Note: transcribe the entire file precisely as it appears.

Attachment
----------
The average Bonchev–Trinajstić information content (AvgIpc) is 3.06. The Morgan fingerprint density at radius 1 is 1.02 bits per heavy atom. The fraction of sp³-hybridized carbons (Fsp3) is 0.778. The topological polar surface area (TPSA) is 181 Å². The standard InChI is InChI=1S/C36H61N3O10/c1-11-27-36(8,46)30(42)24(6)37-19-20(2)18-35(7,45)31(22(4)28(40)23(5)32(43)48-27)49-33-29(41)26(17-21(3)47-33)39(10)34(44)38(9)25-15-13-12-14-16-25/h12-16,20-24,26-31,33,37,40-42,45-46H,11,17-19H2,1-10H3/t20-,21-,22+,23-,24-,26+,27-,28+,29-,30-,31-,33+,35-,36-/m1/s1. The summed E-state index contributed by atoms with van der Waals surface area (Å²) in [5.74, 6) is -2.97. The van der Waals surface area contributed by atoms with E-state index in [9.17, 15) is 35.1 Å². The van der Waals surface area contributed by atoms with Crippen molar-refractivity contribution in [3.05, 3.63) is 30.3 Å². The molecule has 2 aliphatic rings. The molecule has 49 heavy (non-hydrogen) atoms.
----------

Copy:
The average Bonchev–Trinajstić information content (AvgIpc) is 3.06. The Morgan fingerprint density at radius 1 is 1.02 bits per heavy atom. The fraction of sp³-hybridized carbons (Fsp3) is 0.778. The topological polar surface area (TPSA) is 181 Å². The standard InChI is InChI=1S/C36H61N3O10/c1-11-27-36(8,46)30(42)24(6)37-19-20(2)18-35(7,45)31(22(4)28(40)23(5)32(43)48-27)49-33-29(41)26(17-21(3)47-33)39(10)34(44)38(9)25-15-13-12-14-16-25/h12-16,20-24,26-31,33,37,40-42,45-46H,11,17-19H2,1-10H3/t20-,21-,22+,23-,24-,26+,27-,28+,29-,30-,31-,33+,35-,36-/m1/s1. The summed E-state index contributed by atoms with van der Waals surface area (Å²) in [5.74, 6) is -2.97. The van der Waals surface area contributed by atoms with E-state index in [9.17, 15) is 35.1 Å². The van der Waals surface area contributed by atoms with Crippen molar-refractivity contribution in [3.05, 3.63) is 30.3 Å². The molecule has 2 aliphatic rings. The molecule has 49 heavy (non-hydrogen) atoms.